Energy Business

Pipeline Reverses Refiners Fortunes... An Apparent Overreaction (ENB, COP, VLO, MPC, TSO, WNR, CVI, XOM, CVX, BP, EPD, TRP, RDS-A)

The announcement from Enbridge Inc. (NYSE: ENB) that it would acquire the 50% stake in the Seaway pipeline system owned by ConocoPhillips Corp. (NYSE: COP) and reverse the pipeline’s flow direction, pushed up the price of WTI crude yesterday and pushed down the share price of US refining stocks.

Valero Energy Corp. (NYSE: VLO) shares closed down more than -9% on the day. Marathon Petroleum Corp. (NYSE: MPC) closed down nearly -12%, Tesoro Corp. (NYSE: TSO) closed down nearly -10%, and Western Refining Inc. (NYSE: WNR) was off -13.5%. CVR Energy, Inc. (NYSE: CVI) shares plunged more than -16%.

The major integrated oil companies with refining operations also experienced a down day, with Exxon Mobil Corp. (NYSE: XOM) off about -1%, Conoco down about -3%, Chevron Corp. (NYSE: CVX) down about -2%, and BP plc (NYSE: BP) down about -0.5%.

All this carnage over a 150,000 barrel/day pipeline that currently carries almost no oil from the Gulf Coast to the storage tanks at Cushing, Oklahoma, and will not be reversed until sometime later next year. The US consumes about 9 million barrels/day of crude just for transportation use, so less than 2% of that crude should not have such an outsized effect on refiner stocks.

The Seaway pipeline transaction, the other 50% of which is owned by Enterprise Products Partners L.P. (NYSE: EPD), was merely the trigger. Refiners’ profits have been strong in recent months as those with access to WTI and cheaper crudes have been able to price the refined output based on Brent crude input costs. The differential once reached nearly $28/barrel. The price difference closed to about $11/barrel yesterday and is around $8/barrel this morning.

Brent prices are falling, but not as fast as WTI prices are rising. The reversal of the Seaway pipeline means that landlocked WTI can now get to the Gulf Coast refineries where it will be priced the same as Brent. As the two crude prices converge, refiners will not be able to feast off that differential.

Another factor weighing against the refiners is the start-up of the Bakken Oil Express, a tank-car train running from North Dakota to Louisiana. The first train-load of crude left North Dakota on November 7th with 70,000 barrels, with current rail capacity of 100,000 barrels/day expected to increase to 250,000 barrels/day. Rail transport of crude and refined products has risen by more than 9% in the past year, to about 7,600 tank-cars/week.

The price of Brent is falling because production from Libya has ramped quickly, to reach about 700,000 barrels/day already, more than half its total production before the upheaval of last Spring. Full production of 1.3 million barrels/day could be reached before mid-2012, again keeping downward pressure on Brent pricing.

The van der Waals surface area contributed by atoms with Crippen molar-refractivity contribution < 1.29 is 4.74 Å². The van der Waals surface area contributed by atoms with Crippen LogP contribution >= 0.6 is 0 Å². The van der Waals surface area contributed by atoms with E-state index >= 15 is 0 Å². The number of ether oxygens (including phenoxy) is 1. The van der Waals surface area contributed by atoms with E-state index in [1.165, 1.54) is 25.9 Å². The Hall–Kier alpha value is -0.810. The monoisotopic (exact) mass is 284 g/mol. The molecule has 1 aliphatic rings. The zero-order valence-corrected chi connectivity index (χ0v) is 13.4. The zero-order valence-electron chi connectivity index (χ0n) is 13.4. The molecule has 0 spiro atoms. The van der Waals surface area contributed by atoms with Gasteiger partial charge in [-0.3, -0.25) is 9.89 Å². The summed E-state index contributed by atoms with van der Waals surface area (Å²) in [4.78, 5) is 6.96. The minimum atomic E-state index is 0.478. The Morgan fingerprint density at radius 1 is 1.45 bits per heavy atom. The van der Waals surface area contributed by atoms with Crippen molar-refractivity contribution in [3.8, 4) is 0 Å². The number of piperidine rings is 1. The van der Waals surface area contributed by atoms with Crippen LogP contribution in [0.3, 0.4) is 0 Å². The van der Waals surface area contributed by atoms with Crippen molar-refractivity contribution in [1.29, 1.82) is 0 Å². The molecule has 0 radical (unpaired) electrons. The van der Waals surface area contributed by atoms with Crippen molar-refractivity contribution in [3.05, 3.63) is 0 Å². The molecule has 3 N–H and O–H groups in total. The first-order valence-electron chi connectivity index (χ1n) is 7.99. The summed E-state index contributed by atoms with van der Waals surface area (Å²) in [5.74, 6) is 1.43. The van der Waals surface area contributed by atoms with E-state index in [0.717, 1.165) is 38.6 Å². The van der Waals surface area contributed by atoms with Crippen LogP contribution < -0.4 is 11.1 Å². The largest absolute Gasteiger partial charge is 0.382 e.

The final factor pushing WTI prices up is the tentative agreement between TransCanada Corp. (NYSE: TRP) and the state of Nebraska on a new route for the Keystone XL pipeline from Canada to the Gulf Coast. This pipeline could carry up to 1.1 million barrels/day when (if) it is built. Because Canada’s synthetic crude is priced even lower than WTI, getting this pipeline into service is critical to oil sands producers who want to see the differential between synthetic crude and WTI/Brent close if not disappear altogether.

TransCanada has said that it is considering moving ahead with the section of the Keystone XL that runs from Cushing to the Gulf Coast and Enterprise has said that it will scrap plans for a new pipeline from Cushing to the Gulf but now plans to expand the Seaway pipeline to as much as 400,000 barrels/day by 2013. The two pipelines combined could carry nearly 1 million barrels/day from Cushing to the Gulf.

That million barrels represents crude that would not need to be imported by ship to the Gulf, but rather than lowering crude prices, it would raise them. That raises refiners’ input costs and raises the price of gasoline at the pump for consumers.

BP and Royal Dutch Shell plc (NYSE: RDS-A) probably stand to gain the most of any of the integrated oil companies from the new outlets to the Gulf. Shell is a big producer from the oil sands and BP is upgrading its refinery in Indiana to process the heavy Canadian synthetic crude, as well as owning production properties in the US midwest.

Refiners’ stocks are likely to take more losses today, though not as bad as the beating they got yesterday. Big oil companies could lose a bit more today, but the rising price for crude more than offsets any hits to their refining operations.

Paul Ausick

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